Waiting for a monster jobs report

When is half a million new jobs nothing to get excited about? When 400,000 of them are temporary Census hires


Andrew Leonard
June 4, 2010 3:19AM (UTC)

The imminent arrival of the non-farm labor report for the month of May has jobs data geeks in a positive frenzy. The "consensus" prediction of economists is that the Bureau of Labor Statistics will report a gain of around 500,000 jobs. At The Big Picture, James Bianco excites us with the news that this is the largest consensus guess ever -- well, at least since 1986, which is as far back as we have consensus data. Bianco also goes on to note the range of guesses, from a low of 100,000 to a high of 750,000, is the widest ever.

Good times. Of course, there is a caveat to these numbers large enough to drive a bus full of Census workers through -- temporary Census hiring may inflate the total number by 400-500,000. So to get a sense of how the labor market is really doing, as Calculated Risk dutifully reminds us, we will have to subtract the Census hires from the total. The ADP private sector jobs report, which is always released two days before the government's nonfarm labor report, recorded only 55,000 new jobs in May, 10,000 less than in April. The ADP report is notoriously unreliable in predicting the government numbers, but it's still not a particularly encouraging sign.

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Another unencouraging sign comes from the jobless claims front, which has remained stuck in the mid-to-high 400,000s for months. Along with many other economic indicator junkies I've been mystified as to how the government could be reporting steadily improving payroll numbers without any sign of corresponding improvement in the jobless claim statistics. But here, Bloomberg comes to the rescue with a truly impressive stab at data deconstruction, "Jobless Claims Data May Sound False Alarm for U.S. Labor Market."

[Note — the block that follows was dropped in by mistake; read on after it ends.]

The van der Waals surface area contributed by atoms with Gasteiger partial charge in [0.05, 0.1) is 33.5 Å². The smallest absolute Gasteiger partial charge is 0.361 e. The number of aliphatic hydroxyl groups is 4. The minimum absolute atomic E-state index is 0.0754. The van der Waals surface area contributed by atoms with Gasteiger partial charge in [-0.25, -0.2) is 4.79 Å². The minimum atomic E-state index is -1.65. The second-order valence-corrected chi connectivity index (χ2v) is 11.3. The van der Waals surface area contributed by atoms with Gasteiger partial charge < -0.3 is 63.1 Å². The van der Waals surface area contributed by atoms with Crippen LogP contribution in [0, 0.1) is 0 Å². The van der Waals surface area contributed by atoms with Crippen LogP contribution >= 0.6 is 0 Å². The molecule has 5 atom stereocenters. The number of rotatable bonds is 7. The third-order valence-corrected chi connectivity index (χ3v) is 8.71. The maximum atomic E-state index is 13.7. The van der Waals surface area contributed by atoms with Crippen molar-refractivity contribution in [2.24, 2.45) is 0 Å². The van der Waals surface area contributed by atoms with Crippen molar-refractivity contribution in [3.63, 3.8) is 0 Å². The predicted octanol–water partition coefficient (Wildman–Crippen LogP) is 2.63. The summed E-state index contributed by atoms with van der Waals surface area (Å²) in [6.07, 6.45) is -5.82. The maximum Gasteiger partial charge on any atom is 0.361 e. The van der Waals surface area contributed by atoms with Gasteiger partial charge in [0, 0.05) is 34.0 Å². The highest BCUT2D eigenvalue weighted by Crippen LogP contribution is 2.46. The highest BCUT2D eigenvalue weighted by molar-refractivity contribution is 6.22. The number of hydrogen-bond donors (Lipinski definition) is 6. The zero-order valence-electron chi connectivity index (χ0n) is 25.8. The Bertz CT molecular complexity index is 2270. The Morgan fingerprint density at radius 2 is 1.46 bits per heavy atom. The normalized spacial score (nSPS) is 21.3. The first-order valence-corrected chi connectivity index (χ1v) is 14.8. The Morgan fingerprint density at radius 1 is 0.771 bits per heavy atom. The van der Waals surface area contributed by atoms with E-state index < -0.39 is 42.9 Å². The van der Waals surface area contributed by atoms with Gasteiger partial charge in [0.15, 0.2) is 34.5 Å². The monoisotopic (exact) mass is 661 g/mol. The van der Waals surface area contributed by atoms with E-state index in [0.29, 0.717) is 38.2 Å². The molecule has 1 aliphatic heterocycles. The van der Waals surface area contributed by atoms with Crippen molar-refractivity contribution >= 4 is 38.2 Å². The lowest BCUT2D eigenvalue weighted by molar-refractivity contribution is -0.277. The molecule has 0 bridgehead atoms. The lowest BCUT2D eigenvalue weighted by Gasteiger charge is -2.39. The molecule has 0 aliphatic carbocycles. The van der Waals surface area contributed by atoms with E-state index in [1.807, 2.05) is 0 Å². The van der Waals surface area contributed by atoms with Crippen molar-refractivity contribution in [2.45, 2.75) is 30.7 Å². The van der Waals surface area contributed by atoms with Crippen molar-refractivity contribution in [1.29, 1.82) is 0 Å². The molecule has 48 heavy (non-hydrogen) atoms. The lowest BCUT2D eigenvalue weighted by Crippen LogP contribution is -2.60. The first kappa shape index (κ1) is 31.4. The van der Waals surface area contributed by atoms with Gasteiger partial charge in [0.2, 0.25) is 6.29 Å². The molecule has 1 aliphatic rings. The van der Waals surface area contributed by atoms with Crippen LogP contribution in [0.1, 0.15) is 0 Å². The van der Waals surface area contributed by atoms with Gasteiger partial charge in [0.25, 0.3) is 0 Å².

Once upon a time, jobless claims were the stat that everyone kept their eyes glued on the most obsessively, but now, reports Bloomberg's Shobhana Chandra, the indicator is losing its "cachet."

One reason for the divergence is the "dramatic extension" of benefit payments, which can go on for up to an unprecedented 99 weeks in some states, Greenlaw said. The protracted support provides an incentive to file, even among those who may not be eligible, he said.

Initial claims figures are a tally of applications for benefits rather than approvals, and historically, half the applications are rejected, said Greenlaw.

The rejection rate, which Greenlaw calculated by comparing initial claims to the actual number of people getting their first payment, began to rise in March and April, so the elevated claims may reflect an increase in ineligible filers, rather than more firings, he said.

If "an increase in ineligible filers" seems like a slender thread upon which to hang one's hopes for a recovering labor market, well so be it. At this point, we'll snatch at anything we can get.


Andrew Leonard

Andrew Leonard is a staff writer at Salon. On Twitter, @koxinga21.

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How The World Works Unemployment U.s. Economy

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